Remember that alphabet of maple treats I posted earlier this year? I have a new "V": maple vodka from Vermont.
On a trip home, I discovered Vermont Spirits, a small St. Johnsbury distillery that makes vodka from the fermented sugars of maple sap instead of potatoes or grain, the usual suspects.
"We're the only ones I'm aware of in the world who do this," the company's distiller, Harry Gorman, told me. "Others are using maple as an additive or flavoring, but we're actually making alcohol from it."
A builder by trade, Gorman met the company's founder, Duncan Holaday, while building a house for him. Gorman mentioned that he'd been experimenting with making his own beer, wine and cider for decades, and Holaday eventually recruited him as a distiller.
Vermont Spirits has existed since 1998, but this is the first year it has been able to offer tastings to the public at events like the craft festival where I encountered it. (Before a 2009 change in Vermont legislation, distillers could only sell bottles in liquor stores, with no sampling.) Now that word is spreading and business is picking up, the micro-distillery plans to move into a larger, better-located facility next year and start offering tours.
"People go around looking for a gift, and maybe they’re used to buying maple syrup and other things made in Vermont, but they’re usually surprised to see this," Gorman said.
The vodkas from maple are called Vermont Gold and Vermont Gold Vintage; the company also makes a Vermont White using milk sugars. The idea in both cases, he said, was to use ingredients that represented the state.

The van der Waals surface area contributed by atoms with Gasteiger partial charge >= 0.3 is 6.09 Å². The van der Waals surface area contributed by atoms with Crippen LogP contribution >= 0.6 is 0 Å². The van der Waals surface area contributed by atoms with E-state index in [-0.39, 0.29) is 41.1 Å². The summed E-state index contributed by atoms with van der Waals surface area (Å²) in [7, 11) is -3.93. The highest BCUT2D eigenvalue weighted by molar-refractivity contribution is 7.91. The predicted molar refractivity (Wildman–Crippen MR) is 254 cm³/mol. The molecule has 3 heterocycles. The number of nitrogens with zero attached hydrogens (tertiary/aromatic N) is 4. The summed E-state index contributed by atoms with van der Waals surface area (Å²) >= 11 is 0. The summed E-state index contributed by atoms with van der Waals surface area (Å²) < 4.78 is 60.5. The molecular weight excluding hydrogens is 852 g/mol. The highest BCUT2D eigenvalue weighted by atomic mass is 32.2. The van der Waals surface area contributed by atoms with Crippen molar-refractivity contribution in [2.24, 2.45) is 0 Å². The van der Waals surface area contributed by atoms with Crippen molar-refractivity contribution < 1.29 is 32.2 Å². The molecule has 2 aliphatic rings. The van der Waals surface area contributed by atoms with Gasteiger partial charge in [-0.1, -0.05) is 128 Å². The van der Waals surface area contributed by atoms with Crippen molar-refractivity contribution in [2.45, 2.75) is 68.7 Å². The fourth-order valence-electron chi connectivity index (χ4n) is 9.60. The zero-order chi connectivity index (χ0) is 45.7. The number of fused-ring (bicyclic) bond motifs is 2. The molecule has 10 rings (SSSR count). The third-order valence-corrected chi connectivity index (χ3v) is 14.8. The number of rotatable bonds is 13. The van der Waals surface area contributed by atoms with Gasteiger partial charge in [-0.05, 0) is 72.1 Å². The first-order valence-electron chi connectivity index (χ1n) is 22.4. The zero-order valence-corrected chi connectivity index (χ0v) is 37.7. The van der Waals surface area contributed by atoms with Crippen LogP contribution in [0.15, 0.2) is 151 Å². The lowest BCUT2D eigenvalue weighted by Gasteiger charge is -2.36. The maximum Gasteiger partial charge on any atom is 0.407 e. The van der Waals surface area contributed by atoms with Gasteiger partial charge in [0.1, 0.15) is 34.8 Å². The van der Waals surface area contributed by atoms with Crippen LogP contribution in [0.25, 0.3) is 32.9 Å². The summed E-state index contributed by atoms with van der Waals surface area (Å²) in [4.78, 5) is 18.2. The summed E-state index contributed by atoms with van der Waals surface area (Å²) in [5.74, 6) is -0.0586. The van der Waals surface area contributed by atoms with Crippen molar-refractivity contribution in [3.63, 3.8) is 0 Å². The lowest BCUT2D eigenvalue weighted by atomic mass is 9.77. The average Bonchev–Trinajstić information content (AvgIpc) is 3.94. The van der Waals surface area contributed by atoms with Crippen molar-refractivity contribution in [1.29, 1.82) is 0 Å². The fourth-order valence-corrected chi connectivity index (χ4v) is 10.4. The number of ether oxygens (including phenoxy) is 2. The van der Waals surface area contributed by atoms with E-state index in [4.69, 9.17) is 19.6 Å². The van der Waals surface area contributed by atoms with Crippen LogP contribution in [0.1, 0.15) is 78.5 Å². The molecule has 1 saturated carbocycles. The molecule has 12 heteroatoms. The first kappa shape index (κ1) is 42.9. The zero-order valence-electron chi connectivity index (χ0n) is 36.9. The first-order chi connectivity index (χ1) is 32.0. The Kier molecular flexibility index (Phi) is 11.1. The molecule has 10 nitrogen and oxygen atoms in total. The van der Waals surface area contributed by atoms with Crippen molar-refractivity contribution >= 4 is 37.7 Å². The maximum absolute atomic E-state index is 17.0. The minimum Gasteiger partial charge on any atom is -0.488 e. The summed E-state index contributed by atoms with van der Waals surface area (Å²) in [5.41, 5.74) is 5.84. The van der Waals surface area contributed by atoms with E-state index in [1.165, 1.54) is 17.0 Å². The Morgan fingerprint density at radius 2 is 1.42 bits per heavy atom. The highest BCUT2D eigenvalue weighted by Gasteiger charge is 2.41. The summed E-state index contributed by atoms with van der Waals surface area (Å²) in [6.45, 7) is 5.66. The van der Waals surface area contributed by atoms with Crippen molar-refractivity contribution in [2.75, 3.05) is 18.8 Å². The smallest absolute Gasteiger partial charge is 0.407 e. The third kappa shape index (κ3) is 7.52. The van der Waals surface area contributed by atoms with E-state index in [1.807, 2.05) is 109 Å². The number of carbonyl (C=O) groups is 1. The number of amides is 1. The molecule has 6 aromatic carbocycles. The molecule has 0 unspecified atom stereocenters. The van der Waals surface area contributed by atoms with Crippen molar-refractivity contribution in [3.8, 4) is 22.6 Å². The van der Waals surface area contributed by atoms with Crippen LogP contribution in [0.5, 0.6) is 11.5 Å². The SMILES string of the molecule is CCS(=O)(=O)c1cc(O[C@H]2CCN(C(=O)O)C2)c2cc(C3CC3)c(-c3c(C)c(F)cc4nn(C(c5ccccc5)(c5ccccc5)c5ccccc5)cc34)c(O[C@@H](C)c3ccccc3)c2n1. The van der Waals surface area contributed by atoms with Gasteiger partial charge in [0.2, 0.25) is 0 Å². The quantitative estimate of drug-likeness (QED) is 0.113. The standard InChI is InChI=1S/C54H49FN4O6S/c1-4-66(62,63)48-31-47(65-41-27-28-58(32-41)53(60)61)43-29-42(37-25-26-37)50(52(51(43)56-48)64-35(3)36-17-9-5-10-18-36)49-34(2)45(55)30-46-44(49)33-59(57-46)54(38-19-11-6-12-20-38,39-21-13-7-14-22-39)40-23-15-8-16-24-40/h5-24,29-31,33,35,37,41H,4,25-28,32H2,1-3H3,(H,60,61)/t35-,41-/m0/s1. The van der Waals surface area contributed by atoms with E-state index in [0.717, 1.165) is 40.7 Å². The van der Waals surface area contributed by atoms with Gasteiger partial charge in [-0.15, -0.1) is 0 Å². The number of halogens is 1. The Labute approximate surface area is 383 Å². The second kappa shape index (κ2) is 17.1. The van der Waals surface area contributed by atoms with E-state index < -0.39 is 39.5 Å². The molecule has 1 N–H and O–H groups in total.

"Maple is a very expensive source of sugar for fermentation—potatoes or beets would be much cheaper. But Vermont doesn’t grow as many potatoes or beets as it does maple trees," Gorman explained. "Plus, it just makes an extraordinarily good vodka."
To make the Gold, he starts with something between sap and syrup, since sap is only 2 or 3 percent sugar and syrup is at least 66 percent, while about 20 percent is best for fermentation. The distillery ran its own sugaring operation at first, but it was "a huge project," so now they buy syrup in bulk and dilute it with spring water. The mix is fermented with yeast in a temperature-controlled tank for roughly a week.
"At that stage it's about 9 percent alcohol, so we call it a beer, although it's not a particularly good one," he said. The first distillation stage separates the heart (ethanol) from the heads (other compounds) of this "beer," and the heart continues into a "fractionating-column still" for evaporation. The third and final distillation refines any remaining compounds (tails) out of the alcohol. You can see the process in this photo gallery on VPR's website.
"I think one of the big secrets to distilling good vodka is making absolutely certain than you've made a clean cut between the heads and the heart, because heads really make the flavor go bad," Gorman said. "After making that cut you've got 192-proof pure spirits, 96 percent alcohol, which is as pure as you can distill."
After adding distilled spring water to dial the alcohol down to 80 proof, he runs the vodka briefly through a charcoal filter "to take the sharp edges off, but ensure that we're not removing the flavor," and then it's ready for bottling. Vermont Spirits produced about 30,000 bottles this year, which retail for $40 and up.
Technically, there's no maple in Vermont Gold, just alcohol—but the taste somehow lingers through the distillation process, giving the vodka a very subtle sweetness and hints of buttery caramel.
"People have often said that good vodka has no flavor; it's supposed to be a clear, neutral spirit for mixing," Gorman acknowledged. "But making it from these sources produces vodkas with a very different character. The Gold has such a unique flavor that I would only have it neat, personally. I use a lemon twist and that's it."
Neat is right.